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COVID-19 puts onus on insurers to re-evaluate capital and business plans

Insurance Consulting and Technology
COVID 19 Coronavirus|Insurer Solutions

March 30, 2020

In a few short weeks the world has changed, and we find ourselves in a situation only dimly considered in the far tails of insurers’ operational risk distributions. In this short article we make some suggestions for what you should be doing right now, as well as highlighting what you do not need to do (yet).

With typical understatement EIOPA have declared that the current situation is a ‘Major Development’ (as referred to by Article 54(1) in the Solvency II Directive). As a consequence, businesses need to consider the actions that need to happen right now:

  • Understand how the balance sheet, the Solvency Capital Requirement (SCR) and the solvency position have moved since the end of the year. With the extreme levels of volatility in market values some firms are on daily or weekly monitoring and reporting.
  • Consider the various ways that the crisis could play out, so that you can mitigate the effects and develop a strategy that is resilient to the uncertainty.

…and equally those crucial actions that must wait for the situation to become a little clearer, such as re-calibrating models, correlations, dependencies and so on.

Understand the position and direction of your balance sheet and solvency ratio

The initial focus should be upon the solvency coverage ratio; what it appears to be now and how it might develop over time. Given the great level of uncertainty it would be sensible to consider this by using a range of top down scenarios.

The starting point is how the value of Eligible Own Funds (EOF) has moved since year end. Firms at risk of breaching the SCR or risk appetites should be planning any remediation to strengthen their solvency.

Some of the movements in asset values have been extreme and asset classes that have sometimes provided diversification, such as equities and fixed income, have been positively correlated at times – this does not mean that you have to worry about re-calibrating models just yet; that is something that can wait until later in the year. Companies should also be re-valuing future cashflows to reflect the changes in yield curves that have happened since year end.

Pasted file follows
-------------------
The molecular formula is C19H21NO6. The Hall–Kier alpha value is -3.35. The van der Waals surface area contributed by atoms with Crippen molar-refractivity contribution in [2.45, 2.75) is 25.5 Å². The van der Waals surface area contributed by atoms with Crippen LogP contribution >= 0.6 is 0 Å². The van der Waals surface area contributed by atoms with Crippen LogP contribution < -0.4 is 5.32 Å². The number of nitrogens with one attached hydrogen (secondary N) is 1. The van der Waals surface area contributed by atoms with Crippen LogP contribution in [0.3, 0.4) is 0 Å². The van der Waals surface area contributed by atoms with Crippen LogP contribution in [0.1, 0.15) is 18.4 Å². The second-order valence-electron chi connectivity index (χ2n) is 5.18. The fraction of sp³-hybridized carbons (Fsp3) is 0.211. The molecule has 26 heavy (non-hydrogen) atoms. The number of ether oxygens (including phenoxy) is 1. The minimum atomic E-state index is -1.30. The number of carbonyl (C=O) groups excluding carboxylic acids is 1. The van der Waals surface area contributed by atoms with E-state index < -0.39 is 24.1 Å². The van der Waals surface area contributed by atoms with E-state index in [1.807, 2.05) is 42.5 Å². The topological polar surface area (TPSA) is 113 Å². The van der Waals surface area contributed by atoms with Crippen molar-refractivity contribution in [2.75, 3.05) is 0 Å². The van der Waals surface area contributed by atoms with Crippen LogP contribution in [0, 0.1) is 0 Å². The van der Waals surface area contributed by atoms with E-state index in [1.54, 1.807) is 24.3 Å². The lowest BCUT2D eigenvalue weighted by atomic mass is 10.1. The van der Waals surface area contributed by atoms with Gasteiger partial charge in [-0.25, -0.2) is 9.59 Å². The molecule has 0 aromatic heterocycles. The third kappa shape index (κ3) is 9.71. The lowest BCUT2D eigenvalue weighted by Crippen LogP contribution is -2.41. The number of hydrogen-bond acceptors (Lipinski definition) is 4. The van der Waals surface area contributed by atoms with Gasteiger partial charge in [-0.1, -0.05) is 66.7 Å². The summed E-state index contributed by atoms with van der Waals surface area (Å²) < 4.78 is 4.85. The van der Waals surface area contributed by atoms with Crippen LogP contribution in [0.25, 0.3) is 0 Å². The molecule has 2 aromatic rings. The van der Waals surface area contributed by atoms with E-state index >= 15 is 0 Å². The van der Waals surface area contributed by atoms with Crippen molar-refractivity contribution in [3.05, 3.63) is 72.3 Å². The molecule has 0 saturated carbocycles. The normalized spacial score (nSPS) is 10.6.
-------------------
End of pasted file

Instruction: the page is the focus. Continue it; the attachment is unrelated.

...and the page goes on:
Perhaps the only aspect of the SCR itself to re-consider – if you are an internal model firm – is the allowance for expected future profits that might be embedded in your model, and that have probably reduced your SCR until now. That said, this will also involve developing a revised plan for the year ahead (see below).

We suggest focusing any consideration of your current Solvency II solvency coverage ratio on the above level of analysis.

Estimate the insurance event impact

The exact impact of COVID-19 on insured liabilities is going to take some time to estimate – and the impact on your business needs to be considered at a bespoke and granular level.

It’s worth noting that market sentiment is currently that, at a market level, the impact is likely to be less than that of a major weather event – due to the large number of exclusion clauses that apply to the many of the insurance coverages. On a related note, the underlying exposures for many classes of business have suddenly been radically changed. For some lines of business this might result in unexpected insurance profits.